Diamondbacks to acquire Jason Marquis from the Nationals

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UPDATE: ESPN’s Jim Bowden reports that the Nationals will receive prospect shortstop Zach Walters from Arizona. The Diamondbacks are expected to cover the $2.47 million left on Marquis’ contract.

Walters, 21, is batting .302/.377/.485 with nine homers, 56 RBI and 12 stolen bases over 412 plate appearances with Class A South Bend this season. Baseball America ranked him as the organization’s No. 29 prospect coming into the season.

4:46 PM: FOXSports.com’s Jon Paul Morosi reports that the Diamondbacks have agreed to a trade with the Nationals for right-hander Jason Marquis. It’s not yet known who the Nationals will receive in return or if they will pay any of his remaining salary for this season.

Marquis was scheduled to face the Mets this evening, but Yunesky Maya is expected to start in his place.

The Diamondbacks enter play today four games behind the Giants in the National League West and 4 1/2 behind the Braves in the Wild Card. They have struggled to find a reliable fifth starter for a while now, so Marquis represents an upgrade for the starting rotation.

4:28 PM: Ken Rosenthal of FOXSports.com reports that the Diamondbacks are working to acquire Jason Marquis from the Nationals.

2:02 PM: Even though they bolstered their staff with the additions of Doug Fister and David Pauley on Saturday, the Tigers are still chasing after Jason Marquis, according to MLB.com’s Bill Ladson.

The Washington Post’s Adam Kilgore reports that the Nats and Tigers were extremely close to a Marquis deal on Thursday.  He indicated that the door was closed after the Fister trade, but Ladson is saying differently.

Kilgore also reported that the Nationals have Yunesky Maya traveling to Washington in case Marquis is traded prior to his scheduled start against the Mets tonight.

Marquis is 8-5 with a 3.95 ERA in 120 2/3 innings for the Nationals this season.  Following Fister’s addition, the Tigers have a rotation of Justin Verlander, Max Scherzer, Rick Porcello, Fister and Brad Penny.  Penny, who had a dispute with Victor Martinez on the field Thursday, may be the odd-man out if the Tigers acquire another starter.

Michael Bourn opts out of his minor league deal with the Orioles

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Outfielder Michael Bourn was traded by the Diamondbacks to the Orioles late last season and hit a solid .283/.358/.435 in 55 plate appearances with them through the end of the season. While that’s not enough to outweigh the miserable season he had in Arizona, it was enough to get the O’s to give him a look in spring training with a minor league deal. They signed him to one in late February.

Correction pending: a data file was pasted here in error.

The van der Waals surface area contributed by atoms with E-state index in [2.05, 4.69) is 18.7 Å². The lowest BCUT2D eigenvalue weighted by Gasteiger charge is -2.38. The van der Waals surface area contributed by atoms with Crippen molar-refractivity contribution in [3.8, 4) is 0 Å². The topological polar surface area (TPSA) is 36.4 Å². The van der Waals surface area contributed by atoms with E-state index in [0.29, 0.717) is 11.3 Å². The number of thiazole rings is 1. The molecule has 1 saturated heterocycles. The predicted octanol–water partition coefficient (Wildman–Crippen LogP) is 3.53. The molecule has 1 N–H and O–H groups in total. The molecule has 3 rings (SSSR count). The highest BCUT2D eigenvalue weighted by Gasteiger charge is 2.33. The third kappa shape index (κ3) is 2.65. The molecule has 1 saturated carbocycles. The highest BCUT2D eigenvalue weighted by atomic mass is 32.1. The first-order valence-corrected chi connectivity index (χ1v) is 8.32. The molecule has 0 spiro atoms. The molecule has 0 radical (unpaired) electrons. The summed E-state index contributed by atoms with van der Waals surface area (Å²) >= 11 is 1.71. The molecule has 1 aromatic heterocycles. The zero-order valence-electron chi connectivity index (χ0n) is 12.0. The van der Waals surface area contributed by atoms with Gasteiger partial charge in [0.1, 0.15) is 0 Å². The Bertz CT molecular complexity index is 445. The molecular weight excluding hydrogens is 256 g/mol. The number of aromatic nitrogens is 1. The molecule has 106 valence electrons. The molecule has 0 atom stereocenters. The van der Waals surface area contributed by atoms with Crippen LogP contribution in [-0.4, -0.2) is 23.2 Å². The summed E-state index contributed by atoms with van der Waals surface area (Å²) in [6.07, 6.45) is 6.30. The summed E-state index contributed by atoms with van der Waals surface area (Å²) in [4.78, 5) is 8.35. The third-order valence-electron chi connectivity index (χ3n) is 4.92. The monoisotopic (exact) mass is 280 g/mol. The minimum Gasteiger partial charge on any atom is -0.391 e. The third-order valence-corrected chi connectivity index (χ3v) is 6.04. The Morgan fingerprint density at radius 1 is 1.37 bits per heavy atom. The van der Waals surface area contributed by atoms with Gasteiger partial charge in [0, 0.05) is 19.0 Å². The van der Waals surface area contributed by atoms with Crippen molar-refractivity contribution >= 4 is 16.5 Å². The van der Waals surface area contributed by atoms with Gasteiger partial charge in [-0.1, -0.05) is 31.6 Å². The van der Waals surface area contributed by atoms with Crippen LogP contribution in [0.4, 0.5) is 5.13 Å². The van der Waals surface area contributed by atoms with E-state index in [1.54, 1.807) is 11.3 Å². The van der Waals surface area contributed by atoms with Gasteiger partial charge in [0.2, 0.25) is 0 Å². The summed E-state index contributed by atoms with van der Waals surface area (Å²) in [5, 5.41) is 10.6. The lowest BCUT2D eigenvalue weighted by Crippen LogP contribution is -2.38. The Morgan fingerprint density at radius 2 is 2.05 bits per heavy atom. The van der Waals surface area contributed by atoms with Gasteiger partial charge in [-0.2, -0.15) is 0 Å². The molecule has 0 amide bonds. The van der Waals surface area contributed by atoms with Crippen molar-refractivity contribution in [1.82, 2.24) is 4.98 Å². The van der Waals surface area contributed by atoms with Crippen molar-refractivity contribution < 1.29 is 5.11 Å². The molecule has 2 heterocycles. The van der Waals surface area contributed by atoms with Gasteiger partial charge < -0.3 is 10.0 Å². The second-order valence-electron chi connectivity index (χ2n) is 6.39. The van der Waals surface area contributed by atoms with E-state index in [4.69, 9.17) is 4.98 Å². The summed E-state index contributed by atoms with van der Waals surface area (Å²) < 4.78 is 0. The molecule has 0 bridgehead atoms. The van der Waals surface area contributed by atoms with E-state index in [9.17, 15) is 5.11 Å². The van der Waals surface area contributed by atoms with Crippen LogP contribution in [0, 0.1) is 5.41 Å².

Then, a couple of days later, Bourn broke his finger while playing catch with a football. Unable to play, the O’s cut him. In early April, once Bourn healed, the O’s signed him again. He played 11 games for their Triple-A affiliate and went 9-for-41 with ten walks in 51 plate appearances. While that makes for a decent OBP, his lack of any sort of pop or good contact suggests that if someone throws him strikes, he can’t do much with the ball.

As such, the O’s had not called him up to Baltimore. And as a result of that, Bourn exercised his opt-out rights and became a free agent.

Someone may take a look at him given that his batting eye seems to be intact and given that, in an admittedly small sample size, he still performed last season. But if he does get a look, it’ll likely be back at the minor league level.

Rob Manfred talks about playing regular season games in Mexico

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The new Collective Bargaining Agreement commits the players and the league to regular season games on foreign soil. Most of the focus of this has been on games in London, for which there has been a lot of activity and discussion.

Yesterday before the Astros-Tigers game in Houston, however, Commissioner Rob Manfred talked about playing games in Mexico. And not as just a one-off, but as a foot-in-the-water towards possible expansion:

Commissioner Rob Manfred said Tuesday that the time had come to play regular-season games in Mexico City as Major League Baseball weighs international expansion.

“We think it’s time to move past exhibition games and play real live ‘they-count’ games in Mexico,” Manfred said. “That is the kind of experiment that puts you in better position to make a judgement as to whether you have a market that could sustain an 81-game season and a Major League team.”

A team in Mexico could make some geographic sense and some marketing sense, though it’s not clear if there is a city that would be appropriate for that right now. Mexico City is huge but it has plenty of its own sports teams and is far away from the parts of the country where baseball is popular (mostly the border states and areas along the Pacific coast). At 7,382 feet, its elevation would make games at Coors Field look like the Deadball Era.

Monterrey has been talked about — games have been played there and it’s certainly closer — but it’s somewhat unknown territory demographically speaking. It’s not as big as Mexico City, obviously. Income stratification is greater there and most of the rest of Mexico than it is in the United States too, making projections of how much discretionary income people may spend on an expensive entertainment product like Major League Baseball uncertain. Especially when they have other sports they’ve been following for decades.

Interesting, though. It’s something Manfred has talked about many times over the years, so unlike so many other things he says he’s “considering” or “hasn’t ruled out,” Major League Baseball in Mexico is something worth keeping our eyes on.